Clinton meets with Iowa students on first day of campaign


; Richard Martinez/Iowa State Daily

Hillary Clinton waives to supporters at the 37th Harkin Steak Fry in Indianola, Iowa, on Sept. 14, 2014. She will be at the Iowa State Fairgrounds in Des Moines to host a lunch party Sunday at 11 a.m.

Alex Hanson

Hillary Clinton is in Iowa for a two-day swing to meet with Iowans, the first official stops on her 2016 campaign for president.

Clinton, who announced her candidacy Sunday afternoon with a web video, is using a different type of strategy than her 2008 campaign by driving almost 15 hours to Iowa, and opting for small group interactions with voters instead of big campaign rallies.

Instead of flying, Clinton drove from New York to Iowa on Sunday evening and most of Monday with just a few of her advisers and secret service protection. Mostly keeping it low key, Clinton did talk with some citizens at a gas station stop in Pennsylvania and was also spotted ordering lunch at Chipotle in Ohio, where she went unrecognized.

Clinton stayed overnight in Davenport at the Hotel Blackhawk, and to the surprise of several Quad City residents and Iowa activists, made her first official campaign stop by sitting down at a coffee shop in nearby LeClaire.

Carter Bell, a University of Iowa student who is also president of the UI College Democrats, said it was a surprise to meet with Clinton. She said Clinton’s Iowa staff told her that she would have the opportunity to meet with campaign staff to talk about issues, but instead wound up having the opportunity to sit down with Clinton.

Bell, who was also joined by a St. Ambrose University student from Davenport and a Planned Parenthood employee from West Liberty, said the meeting with Clinton lasted about an hour and 15 minutes.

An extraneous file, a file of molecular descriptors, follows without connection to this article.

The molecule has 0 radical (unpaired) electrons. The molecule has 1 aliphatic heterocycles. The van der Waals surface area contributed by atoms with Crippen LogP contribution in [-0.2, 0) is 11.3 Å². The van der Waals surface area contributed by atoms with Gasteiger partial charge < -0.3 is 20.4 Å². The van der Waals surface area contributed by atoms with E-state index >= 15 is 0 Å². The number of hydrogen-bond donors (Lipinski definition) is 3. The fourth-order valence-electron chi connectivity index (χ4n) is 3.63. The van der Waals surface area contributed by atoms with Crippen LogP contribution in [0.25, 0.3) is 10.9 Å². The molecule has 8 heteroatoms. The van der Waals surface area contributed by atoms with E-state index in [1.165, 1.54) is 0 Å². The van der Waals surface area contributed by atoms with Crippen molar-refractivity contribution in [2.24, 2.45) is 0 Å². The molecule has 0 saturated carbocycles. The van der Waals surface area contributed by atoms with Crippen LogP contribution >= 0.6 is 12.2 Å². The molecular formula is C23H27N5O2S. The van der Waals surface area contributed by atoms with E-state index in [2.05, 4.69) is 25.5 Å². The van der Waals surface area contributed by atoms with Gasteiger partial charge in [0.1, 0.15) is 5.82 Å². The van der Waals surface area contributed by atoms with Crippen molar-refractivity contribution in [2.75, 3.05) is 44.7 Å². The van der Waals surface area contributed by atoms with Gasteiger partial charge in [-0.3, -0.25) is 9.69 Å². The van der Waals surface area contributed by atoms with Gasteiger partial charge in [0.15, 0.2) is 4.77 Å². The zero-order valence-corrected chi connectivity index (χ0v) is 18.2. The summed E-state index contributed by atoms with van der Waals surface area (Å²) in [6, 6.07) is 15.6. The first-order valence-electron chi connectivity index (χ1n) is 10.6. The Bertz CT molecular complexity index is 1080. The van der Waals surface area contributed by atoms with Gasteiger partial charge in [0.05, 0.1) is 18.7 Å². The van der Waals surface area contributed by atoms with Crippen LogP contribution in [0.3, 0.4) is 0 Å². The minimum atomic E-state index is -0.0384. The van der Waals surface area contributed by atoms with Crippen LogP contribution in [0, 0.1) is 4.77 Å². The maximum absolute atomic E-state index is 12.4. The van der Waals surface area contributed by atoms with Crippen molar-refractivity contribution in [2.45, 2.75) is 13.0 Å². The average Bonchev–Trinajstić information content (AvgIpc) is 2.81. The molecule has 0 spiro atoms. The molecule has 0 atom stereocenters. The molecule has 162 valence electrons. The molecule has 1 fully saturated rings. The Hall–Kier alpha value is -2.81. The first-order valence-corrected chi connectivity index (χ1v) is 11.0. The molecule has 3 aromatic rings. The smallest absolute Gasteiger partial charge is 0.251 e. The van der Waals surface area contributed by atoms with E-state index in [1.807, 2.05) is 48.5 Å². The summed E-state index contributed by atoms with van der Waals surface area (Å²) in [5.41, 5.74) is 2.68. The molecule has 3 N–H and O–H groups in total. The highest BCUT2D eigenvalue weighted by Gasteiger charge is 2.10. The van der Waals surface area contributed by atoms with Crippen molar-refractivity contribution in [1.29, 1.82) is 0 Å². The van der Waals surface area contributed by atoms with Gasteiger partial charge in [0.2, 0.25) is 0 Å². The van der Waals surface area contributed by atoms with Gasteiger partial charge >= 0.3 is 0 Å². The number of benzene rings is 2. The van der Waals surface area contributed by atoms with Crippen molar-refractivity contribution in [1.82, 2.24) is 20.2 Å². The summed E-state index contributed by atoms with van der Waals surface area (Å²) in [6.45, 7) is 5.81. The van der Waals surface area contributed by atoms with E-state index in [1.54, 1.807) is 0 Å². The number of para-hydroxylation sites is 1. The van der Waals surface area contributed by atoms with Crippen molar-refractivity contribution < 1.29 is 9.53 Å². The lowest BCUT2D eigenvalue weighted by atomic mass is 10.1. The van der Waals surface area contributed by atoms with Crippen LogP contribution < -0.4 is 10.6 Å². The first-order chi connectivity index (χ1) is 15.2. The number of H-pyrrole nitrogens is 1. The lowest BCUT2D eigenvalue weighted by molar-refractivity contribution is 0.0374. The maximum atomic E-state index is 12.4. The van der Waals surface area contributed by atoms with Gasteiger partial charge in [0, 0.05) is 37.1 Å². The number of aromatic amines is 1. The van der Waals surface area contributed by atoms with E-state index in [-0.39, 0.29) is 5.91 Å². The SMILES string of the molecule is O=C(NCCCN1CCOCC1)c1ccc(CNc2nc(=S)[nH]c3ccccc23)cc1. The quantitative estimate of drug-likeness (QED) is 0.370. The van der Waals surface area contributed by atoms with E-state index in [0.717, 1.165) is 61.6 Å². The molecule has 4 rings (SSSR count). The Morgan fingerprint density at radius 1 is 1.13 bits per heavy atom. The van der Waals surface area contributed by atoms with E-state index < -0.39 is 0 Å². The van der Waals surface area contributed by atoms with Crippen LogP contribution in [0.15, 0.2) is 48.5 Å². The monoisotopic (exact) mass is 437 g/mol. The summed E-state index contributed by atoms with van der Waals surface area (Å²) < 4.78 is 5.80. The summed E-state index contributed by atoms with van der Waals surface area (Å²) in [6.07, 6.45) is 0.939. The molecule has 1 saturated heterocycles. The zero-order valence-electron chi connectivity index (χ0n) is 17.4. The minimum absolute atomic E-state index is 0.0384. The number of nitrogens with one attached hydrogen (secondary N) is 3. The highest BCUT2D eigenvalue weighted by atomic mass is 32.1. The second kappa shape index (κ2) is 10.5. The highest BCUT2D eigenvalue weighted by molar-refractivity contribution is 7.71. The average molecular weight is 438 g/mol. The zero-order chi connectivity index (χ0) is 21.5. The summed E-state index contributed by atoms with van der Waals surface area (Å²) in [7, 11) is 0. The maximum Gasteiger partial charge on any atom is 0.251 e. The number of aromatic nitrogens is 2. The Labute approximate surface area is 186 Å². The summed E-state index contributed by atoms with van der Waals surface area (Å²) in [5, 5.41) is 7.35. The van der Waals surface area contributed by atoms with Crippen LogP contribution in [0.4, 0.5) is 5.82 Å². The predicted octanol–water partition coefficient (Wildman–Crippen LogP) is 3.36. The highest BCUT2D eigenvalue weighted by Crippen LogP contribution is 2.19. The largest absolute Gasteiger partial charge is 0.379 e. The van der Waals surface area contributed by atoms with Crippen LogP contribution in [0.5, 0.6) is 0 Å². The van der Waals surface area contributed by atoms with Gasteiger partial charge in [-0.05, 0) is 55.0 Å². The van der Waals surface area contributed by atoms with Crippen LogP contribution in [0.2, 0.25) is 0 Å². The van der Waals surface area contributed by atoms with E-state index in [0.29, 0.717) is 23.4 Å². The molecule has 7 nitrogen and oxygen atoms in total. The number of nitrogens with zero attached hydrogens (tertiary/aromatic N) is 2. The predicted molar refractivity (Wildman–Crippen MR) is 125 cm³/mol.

As for the conversation, Bell said Clinton asked those meeting with her about themselves, and then asked about what students on campus are concerned about. They discussed college affordability, student debt, student loans and textbook costs.

“I really enjoyed it,” Bell said. “It was amazing to get to meet with her like that. I think [her small group stops] are a little unconventional because most politicians I’ve experienced have big rallies and bigger events. I really felt like she cared what I had to say and wanted to hear what people were saying on the ground.”

Clinton was later in Monticello at the Jones County Regional Center of Kirkwood Community College. There she meet with about 20 different Iowans, mostly high school and college students, but also some high school and Kirkwood administration officials.

At the event, Clinton struck a populist tone, similar to her announcement video, saying something is wrong in America when CEOs make 300 times more than average workers. Along with calling for a possible constitutional amendment to keep big money out of politics, she discussed at length education topics and said she supports President Obama’s plan for two free years of community college.

The two-day swing is Clinton’s first as a candidate and her first Iowa trip since her appearance at former Iowa Sen. Tom Harkin’s streak fry in Indianola back in September.

At 11:45 a.m. Wednesday, Clinton will be at Capital City Fruit in Norwalk, a city of 8,000 just south of Des Moines.

Several other potential Democratic candidates have been in Iowa recently, including former Maryland Gov. Martin O’Malley and former Virginia Sen. Jim Webb this past weekend.

Bell said she is a solid Clinton supporter at this point, but “competition is good and would make her a stronger candidate.”